Retail Giant Punished Worker for Back Impairment, EEOC Charges
NORFOLK, Va. – National retail giant Kmart Corporation violated federal law by firing an employee because of his disability, the U.S. Equal Employment Opportunity Commission (EEOC) charged in a lawsuit filed yesterday under the Americans With Disabilities Act (ADA) on behalf of a former worker who uses an assistive walking device.
The EEOC’s suit, filed in he U.S. District Court for the Eastern District of Virginia (Equal Employment Opportunity Commission v. Kmart Corporation, Civil Action No. 2:09CV291), asserted that around September 2004 Alonzo McGlone was hired as a greeter at a Kmart Super Center in Norfolk, Va. McGlone, who has a debilitating back impairment, uses a cane to assist him in walking and standing. The EEOC’s suit charged that McGlone was successfully performing his duties as a greeter when he was observed using his cane. According to the EEOC, McGlone was fired because of the use of his cane.
The EEOC filed suit after first attempting to reach a voluntary settlement out of court. The EEOC's lawsuit seeks reinstatement of McGlone into his former position or an equivalent one, as well as back pay, compensatory damages, and punitive damages. The EEOC also seeks an injunction ordering Kmart to institute and carry out policies, practices, and training programs which provide equal employment opportunities for persons with disabilities, and a work environment free from disability discrimination.
“Mr. McGlone lost his job because he needed to use an assistive device to walk,” said Herbert Brown, director of the EEOC’s Norfolk Local Office. “It is unfortunate that many employers still deny people who are ready and able the opportunity to work simply because of a disability. The EEOC will continue to fight for the rights of people victimized by such prejudices.”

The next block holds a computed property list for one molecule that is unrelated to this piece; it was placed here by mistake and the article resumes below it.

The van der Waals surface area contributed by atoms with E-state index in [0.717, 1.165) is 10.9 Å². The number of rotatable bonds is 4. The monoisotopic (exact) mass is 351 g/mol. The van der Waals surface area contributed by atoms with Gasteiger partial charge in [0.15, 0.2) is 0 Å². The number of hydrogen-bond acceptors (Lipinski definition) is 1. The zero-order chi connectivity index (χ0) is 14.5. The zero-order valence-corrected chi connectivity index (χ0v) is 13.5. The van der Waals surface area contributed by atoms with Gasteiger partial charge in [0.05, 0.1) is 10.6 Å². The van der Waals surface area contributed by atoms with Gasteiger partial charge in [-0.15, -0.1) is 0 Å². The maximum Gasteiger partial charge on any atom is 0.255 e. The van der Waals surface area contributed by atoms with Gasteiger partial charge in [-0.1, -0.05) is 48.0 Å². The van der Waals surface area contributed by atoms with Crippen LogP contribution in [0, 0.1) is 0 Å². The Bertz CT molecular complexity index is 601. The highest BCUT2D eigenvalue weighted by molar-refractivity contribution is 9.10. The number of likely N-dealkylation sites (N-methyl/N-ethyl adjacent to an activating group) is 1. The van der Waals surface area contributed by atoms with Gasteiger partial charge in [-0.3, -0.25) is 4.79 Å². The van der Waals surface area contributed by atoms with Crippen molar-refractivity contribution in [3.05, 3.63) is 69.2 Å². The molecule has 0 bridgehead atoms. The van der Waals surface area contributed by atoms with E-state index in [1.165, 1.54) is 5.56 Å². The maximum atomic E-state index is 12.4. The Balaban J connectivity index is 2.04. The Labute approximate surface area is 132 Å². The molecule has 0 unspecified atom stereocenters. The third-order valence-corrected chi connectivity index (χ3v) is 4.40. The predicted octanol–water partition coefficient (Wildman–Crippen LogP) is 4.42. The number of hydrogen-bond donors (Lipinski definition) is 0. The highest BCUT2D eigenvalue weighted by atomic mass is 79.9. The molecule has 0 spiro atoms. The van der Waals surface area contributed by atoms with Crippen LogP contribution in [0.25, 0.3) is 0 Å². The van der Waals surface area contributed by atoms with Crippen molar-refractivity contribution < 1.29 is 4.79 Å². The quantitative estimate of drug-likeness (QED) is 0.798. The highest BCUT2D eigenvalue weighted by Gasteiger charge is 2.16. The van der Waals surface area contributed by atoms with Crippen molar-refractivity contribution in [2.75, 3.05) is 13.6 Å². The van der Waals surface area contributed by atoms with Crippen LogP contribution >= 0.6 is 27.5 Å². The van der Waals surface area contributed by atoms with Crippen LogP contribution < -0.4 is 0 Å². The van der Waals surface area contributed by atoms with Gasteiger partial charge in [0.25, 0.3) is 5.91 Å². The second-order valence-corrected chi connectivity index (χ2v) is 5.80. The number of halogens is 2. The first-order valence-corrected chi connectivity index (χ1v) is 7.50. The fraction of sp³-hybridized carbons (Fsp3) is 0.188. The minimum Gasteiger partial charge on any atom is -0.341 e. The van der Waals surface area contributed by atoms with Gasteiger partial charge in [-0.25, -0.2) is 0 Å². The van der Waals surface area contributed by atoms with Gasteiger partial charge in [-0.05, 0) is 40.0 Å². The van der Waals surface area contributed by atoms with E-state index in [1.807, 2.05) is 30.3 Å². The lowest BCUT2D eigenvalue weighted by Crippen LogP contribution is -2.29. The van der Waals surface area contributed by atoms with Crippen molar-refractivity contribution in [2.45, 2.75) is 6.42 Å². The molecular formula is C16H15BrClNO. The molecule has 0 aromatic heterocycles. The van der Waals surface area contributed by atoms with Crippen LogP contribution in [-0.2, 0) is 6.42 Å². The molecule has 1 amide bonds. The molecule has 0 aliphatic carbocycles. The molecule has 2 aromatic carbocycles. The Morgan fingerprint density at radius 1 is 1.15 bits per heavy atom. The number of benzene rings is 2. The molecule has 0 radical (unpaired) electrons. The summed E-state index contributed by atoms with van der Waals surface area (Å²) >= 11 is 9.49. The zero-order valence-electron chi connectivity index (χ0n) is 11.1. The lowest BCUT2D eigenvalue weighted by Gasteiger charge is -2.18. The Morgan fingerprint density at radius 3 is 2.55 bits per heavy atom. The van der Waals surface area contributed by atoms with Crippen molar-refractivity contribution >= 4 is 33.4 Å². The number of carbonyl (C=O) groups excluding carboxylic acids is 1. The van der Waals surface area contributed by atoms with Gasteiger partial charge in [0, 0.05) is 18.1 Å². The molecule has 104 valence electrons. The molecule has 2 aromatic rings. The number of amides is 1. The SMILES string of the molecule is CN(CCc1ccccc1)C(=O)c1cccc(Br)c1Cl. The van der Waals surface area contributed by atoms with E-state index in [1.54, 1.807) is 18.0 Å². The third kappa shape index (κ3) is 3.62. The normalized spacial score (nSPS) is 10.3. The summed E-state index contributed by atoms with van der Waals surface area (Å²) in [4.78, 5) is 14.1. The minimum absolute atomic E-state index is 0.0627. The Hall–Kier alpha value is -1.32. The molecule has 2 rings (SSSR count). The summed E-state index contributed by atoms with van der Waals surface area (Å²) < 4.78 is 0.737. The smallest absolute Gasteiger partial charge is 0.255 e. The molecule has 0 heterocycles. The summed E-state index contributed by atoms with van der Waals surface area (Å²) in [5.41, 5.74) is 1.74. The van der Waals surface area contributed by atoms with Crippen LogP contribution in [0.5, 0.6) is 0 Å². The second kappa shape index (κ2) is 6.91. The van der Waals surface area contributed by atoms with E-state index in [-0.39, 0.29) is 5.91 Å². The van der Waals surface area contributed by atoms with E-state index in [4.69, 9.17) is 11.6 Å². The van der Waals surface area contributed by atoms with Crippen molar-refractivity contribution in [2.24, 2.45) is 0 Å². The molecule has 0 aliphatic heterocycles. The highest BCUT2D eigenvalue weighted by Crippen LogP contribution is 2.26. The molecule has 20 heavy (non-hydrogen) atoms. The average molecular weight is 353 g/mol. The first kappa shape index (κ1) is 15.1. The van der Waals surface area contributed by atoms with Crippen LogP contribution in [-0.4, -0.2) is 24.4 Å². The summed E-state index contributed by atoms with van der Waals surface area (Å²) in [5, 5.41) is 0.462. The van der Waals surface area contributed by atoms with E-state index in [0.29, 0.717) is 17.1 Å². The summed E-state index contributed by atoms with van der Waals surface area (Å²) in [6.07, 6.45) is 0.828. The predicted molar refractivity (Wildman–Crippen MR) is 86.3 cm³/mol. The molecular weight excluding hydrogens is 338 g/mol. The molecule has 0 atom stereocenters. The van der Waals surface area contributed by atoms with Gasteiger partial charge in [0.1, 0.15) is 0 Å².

During Fiscal Year 2008, disability discrimination charge filings with the EEOC nationwide rose to 19,453 -- an increase of 10 percent from the prior fiscal year and the highest level in 14 years.
Lynette A. Barnes, regional attorney for the EEOC’s Charlotte District Office, which includes the Norfolk Local Office, added, “This lawsuit is a reminder that, although we have made great strides in educating employers and the public about disability discrimination, some employers still judge applicants and employees based on a disability rather than on their proven ability to do a job.”
According to its web site, www.kmart.com, Kmart is a wholly owned subsidiary of Sears Holdings Corporation. As of January 31, 2009, Holdings operated a total of 1,368 Kmart stores across 49 states, Guam, Puerto Rico, and the U.S. Virgin Islands.The EEOC enforces federal laws prohibiting employment discrimination. Further information about the EEOC is available on its web site at www.eeoc.gov.